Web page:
Huskies look to remain hot

Connecticut's Omar Calhoun (21) drives past North Carolina State's Scott Wood (15) during the first half of their NCAA college basketball game in the Jimmy V Classic at Madison Square Garden, Tuesday, Dec. 4, 2012, in New York. (AP Photo/Frank Franklin II)

Connecticut’s Omar Calhoun (21) drives past North Carolina State’s Scott Wood (15) during the first half of their NCAA college basketball game in the Jimmy V Classic at Madison Square Garden, Tuesday, Dec. 4, 2012, in New York. (AP Photo/Frank Franklin II)

John F. Silver

STORRS, Conn. – B-Ds.

Those simple letters can explain something relatively complex about what’s going on with UConn’s shooting.

B-Ds as they are affectionately called stand for basketball development.

That may sound like some fancy program to improve offense but in reality it’s very simple – get in the gym.

UConn has watched its offense take off the last several weeks as early season shooting woes have given rise to terrific 3-point shooting and efficiency.

The Huskies (9-2) have been on a torrid pace recently shooting 50.8 percent, 66 and 52.2 in wins over Harvard, Maryland-Eastern Shore and most recently Fordham.

The 66 percent from the floor against Maryland Eastern Shore represented the fifth best shooting game in school history and in the three victories have hit 27 3-pointers in 61 attempts, just shy of a 45 percent clip.

The Huskies are shooting 57 percent from the floor over the past three games and have scored 84, 73 and 88 points in that span.

That’s the kind of offensive production that head coach Kevin Ollie has been clamoring for. UConn has flaws going into Saturday night’s game against Washington at the Xl Center. The Huskies aren’t a good rebounding team and haven’t been the stifling defense the staff banked on.  But, the shooting is coming around in a big way and the offense is starting to look formidable on the perimeter as the players learn their strengths and weaknesses.

Ollie chalks up the surge to something old-fashioned – getting in the gym. At the end of Friday’s practice a handful of players broke off to work on their individual game.

“We are shooting it great,” Ollie said. “57. 1 percent over last three games and 45 percent from the 3. You see the guys, we had a hard practice, every guy stays out here and shoot and do their BDs. We are giving ourselves an opportunity to be better on the offensive end if we work.”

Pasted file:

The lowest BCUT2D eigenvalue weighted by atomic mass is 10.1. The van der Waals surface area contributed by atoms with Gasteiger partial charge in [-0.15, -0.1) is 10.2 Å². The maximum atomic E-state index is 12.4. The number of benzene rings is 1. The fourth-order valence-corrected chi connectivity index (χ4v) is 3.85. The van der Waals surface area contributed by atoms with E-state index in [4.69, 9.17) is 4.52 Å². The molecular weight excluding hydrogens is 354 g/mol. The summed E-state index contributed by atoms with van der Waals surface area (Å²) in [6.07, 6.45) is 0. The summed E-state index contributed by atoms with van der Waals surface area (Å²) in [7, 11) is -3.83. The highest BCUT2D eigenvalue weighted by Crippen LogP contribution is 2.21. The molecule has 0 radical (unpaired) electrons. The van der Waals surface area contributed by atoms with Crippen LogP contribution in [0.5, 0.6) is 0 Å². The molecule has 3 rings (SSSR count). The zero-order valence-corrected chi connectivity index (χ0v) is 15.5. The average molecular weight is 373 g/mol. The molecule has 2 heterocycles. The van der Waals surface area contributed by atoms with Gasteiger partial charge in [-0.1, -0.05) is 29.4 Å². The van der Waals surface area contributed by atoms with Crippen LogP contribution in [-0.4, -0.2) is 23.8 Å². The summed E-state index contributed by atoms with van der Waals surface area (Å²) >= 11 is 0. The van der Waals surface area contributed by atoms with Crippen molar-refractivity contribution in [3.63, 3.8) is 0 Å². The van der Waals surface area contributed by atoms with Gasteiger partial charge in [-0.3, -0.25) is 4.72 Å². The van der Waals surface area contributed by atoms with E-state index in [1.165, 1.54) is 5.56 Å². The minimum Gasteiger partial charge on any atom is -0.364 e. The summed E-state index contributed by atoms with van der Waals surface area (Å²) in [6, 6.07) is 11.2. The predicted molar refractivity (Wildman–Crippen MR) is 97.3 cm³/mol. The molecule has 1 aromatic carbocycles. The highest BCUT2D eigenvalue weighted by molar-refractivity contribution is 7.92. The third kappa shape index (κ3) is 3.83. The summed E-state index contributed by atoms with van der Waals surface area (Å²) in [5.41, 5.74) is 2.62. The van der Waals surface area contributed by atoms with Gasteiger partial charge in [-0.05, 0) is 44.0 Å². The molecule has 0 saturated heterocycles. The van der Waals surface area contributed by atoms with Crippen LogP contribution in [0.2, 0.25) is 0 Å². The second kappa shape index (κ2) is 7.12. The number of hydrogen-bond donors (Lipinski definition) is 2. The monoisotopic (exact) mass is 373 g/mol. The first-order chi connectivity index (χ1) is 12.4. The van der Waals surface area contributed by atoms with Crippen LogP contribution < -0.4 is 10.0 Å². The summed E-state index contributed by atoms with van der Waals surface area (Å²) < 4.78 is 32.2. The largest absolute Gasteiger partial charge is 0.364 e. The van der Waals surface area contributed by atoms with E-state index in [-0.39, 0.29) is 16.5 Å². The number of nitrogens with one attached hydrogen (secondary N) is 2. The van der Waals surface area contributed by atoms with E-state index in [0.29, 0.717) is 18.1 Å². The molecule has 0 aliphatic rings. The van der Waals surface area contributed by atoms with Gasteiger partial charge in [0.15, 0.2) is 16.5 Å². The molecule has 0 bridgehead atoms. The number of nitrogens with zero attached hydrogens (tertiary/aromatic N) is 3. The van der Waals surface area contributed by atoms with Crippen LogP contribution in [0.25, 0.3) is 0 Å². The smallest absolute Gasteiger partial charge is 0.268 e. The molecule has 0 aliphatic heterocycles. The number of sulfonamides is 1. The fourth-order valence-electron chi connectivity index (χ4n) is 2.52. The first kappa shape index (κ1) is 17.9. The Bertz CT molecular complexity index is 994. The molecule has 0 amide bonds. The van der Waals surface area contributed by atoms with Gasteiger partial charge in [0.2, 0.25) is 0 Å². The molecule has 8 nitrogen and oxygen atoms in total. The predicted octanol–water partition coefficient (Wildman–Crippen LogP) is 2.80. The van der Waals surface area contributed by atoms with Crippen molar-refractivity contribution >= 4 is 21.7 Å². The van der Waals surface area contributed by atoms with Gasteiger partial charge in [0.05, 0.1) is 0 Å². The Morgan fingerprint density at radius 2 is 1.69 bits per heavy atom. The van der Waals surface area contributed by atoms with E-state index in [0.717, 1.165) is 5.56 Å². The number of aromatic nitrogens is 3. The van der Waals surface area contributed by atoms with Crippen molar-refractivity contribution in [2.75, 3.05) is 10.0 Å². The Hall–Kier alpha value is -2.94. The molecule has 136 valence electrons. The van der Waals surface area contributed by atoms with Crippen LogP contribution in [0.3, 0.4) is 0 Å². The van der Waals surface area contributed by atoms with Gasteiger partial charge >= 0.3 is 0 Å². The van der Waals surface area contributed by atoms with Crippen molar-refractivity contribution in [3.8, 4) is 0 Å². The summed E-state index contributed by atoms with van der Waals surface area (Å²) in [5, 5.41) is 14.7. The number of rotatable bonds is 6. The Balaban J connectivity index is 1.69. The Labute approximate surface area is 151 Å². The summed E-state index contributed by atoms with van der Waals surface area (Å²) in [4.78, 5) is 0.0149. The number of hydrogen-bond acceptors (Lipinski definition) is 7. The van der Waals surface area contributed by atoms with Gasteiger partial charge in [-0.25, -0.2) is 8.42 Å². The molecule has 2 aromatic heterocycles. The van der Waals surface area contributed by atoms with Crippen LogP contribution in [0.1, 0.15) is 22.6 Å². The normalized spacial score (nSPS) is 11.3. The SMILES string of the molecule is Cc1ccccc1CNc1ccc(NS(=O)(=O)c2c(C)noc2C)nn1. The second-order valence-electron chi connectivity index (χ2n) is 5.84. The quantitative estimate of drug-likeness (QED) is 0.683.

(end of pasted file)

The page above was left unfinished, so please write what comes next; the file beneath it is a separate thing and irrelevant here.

The key for the Huskies’ offensive renaissance has been the perimeter where  freshman Omar Calhoun has meshed with veterans Ryan Boatright and Shabazz Napier.  Boatright is averaging 21 points per game over the last three games and is 24 of 35 shooting (67 percent). Napier is 9 of his last 15 shooting and has orchestrated the offense beautifully with nine, eight and six assists while also coming up with nine steals. Then there is the talented Calhoun, who has 39 points in the last two games including 6 of 9 from 3-point range.

It’s not just about a hot streak, it’s about development and comfort.

“We are sharing the ball a lot better and playing better team offense,” Calhoun said. “We are playing better offense.

“Chemistry is starting to get better, and watching film and seeing where people like to get the ball at. We are starting to build a better relationship with each other and it is starting to show on the floor.”

The Huskies’ shooting and offense is going to have to make up for inside struggles that aren’t going away. UConn has masked a subpar rebounding output with steals and transition baskets. The Huskies are forcing roughly 16 turnovers a game and have increased that pace recently. The Huskies came up with 15 steals against Fordham and forced 21 turnovers leading to 35 of their 88 points. That has helped mask getting crushed on the rebounding end even by the likes of Fordham.

Steals and easy transition baskets are no longer a luxury item for the Huskies. Pressure, energy and toughness are the ingredients Ollie is looking for.

“With all our defensive and offensive rebounds we give up, we have to have ball pressure,” Ollie said. “We have to be best attitude team in America. Toughness is a talent and energy is a talent. We have to have toughness and energy. There is no way around it. We don’t have Rudy Gays out here and that’s all right. We have to do it collectively with each other and fight through different things and we will be fine. We can’t lack on energy, effort, ball pressure and can’t lack on the steals. We are going to be playing against better teams, we all know the Big East is going to be tough. The things we haven’t being doing well we have to do better to win games. “

The Huskies will get a glimpse of the next level on Saturday when it hosts Washington. It’s the final tune-up of the season before Big East play begins Jan. 1 in Milwaukee against Marquette.

If the Huskies are going to improve on their 9-2 record, that offensive explosive has to be sustained, and not a flash in the pan.